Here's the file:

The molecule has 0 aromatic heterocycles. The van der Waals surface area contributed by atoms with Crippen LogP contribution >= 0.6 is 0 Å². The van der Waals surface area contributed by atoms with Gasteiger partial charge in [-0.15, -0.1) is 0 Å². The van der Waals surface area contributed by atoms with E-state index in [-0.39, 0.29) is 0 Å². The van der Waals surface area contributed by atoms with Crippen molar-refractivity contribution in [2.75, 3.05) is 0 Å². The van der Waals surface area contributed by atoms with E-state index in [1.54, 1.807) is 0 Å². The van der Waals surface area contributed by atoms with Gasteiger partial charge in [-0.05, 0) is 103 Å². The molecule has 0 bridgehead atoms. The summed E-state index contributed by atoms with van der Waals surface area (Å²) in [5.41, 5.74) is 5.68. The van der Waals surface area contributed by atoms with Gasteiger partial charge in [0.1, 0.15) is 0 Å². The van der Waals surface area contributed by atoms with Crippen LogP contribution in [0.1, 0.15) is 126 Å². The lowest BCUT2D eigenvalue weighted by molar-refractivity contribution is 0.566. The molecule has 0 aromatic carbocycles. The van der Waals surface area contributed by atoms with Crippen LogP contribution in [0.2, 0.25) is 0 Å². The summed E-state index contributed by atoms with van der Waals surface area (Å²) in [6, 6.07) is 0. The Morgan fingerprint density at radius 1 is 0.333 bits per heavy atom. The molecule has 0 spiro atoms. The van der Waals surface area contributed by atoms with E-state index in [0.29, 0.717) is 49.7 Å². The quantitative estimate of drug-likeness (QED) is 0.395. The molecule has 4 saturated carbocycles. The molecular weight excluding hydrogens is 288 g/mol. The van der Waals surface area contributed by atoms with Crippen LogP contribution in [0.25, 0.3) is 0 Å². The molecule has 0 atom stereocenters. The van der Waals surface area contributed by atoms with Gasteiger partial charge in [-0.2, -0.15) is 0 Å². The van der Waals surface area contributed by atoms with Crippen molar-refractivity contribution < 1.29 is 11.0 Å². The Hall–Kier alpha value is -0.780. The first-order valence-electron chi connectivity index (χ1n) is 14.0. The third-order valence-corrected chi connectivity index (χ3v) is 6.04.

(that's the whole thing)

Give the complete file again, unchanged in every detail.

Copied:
The molecule has 0 aromatic heterocycles. The van der Waals surface area contributed by atoms with Crippen LogP contribution >= 0.6 is 0 Å². The van der Waals surface area contributed by atoms with Gasteiger partial charge in [-0.15, -0.1) is 0 Å². The van der Waals surface area contributed by atoms with E-state index in [-0.39, 0.29) is 0 Å². The van der Waals surface area contributed by atoms with Crippen molar-refractivity contribution in [2.75, 3.05) is 0 Å². The van der Waals surface area contributed by atoms with E-state index in [1.54, 1.807) is 0 Å². The van der Waals surface area contributed by atoms with Gasteiger partial charge in [-0.05, 0) is 103 Å². The molecule has 0 bridgehead atoms. The summed E-state index contributed by atoms with van der Waals surface area (Å²) in [5.41, 5.74) is 5.68. The van der Waals surface area contributed by atoms with Gasteiger partial charge in [0.1, 0.15) is 0 Å². The van der Waals surface area contributed by atoms with Crippen LogP contribution in [0.1, 0.15) is 126 Å². The lowest BCUT2D eigenvalue weighted by molar-refractivity contribution is 0.566. The molecule has 0 aromatic carbocycles. The van der Waals surface area contributed by atoms with Crippen LogP contribution in [0.2, 0.25) is 0 Å². The summed E-state index contributed by atoms with van der Waals surface area (Å²) in [6, 6.07) is 0. The Morgan fingerprint density at radius 1 is 0.333 bits per heavy atom. The molecule has 0 spiro atoms. The van der Waals surface area contributed by atoms with E-state index in [0.29, 0.717) is 49.7 Å². The quantitative estimate of drug-likeness (QED) is 0.395. The molecule has 4 saturated carbocycles. The molecular weight excluding hydrogens is 288 g/mol. The van der Waals surface area contributed by atoms with Crippen LogP contribution in [0.25, 0.3) is 0 Å². The molecule has 0 atom stereocenters. The van der Waals surface area contributed by atoms with Gasteiger partial charge in [-0.2, -0.15) is 0 Å². The van der Waals surface area contributed by atoms with Crippen molar-refractivity contribution < 1.29 is 11.0 Å². The Hall–Kier alpha value is -0.780. The first-order valence-electron chi connectivity index (χ1n) is 14.0. The third-order valence-corrected chi connectivity index (χ3v) is 6.04.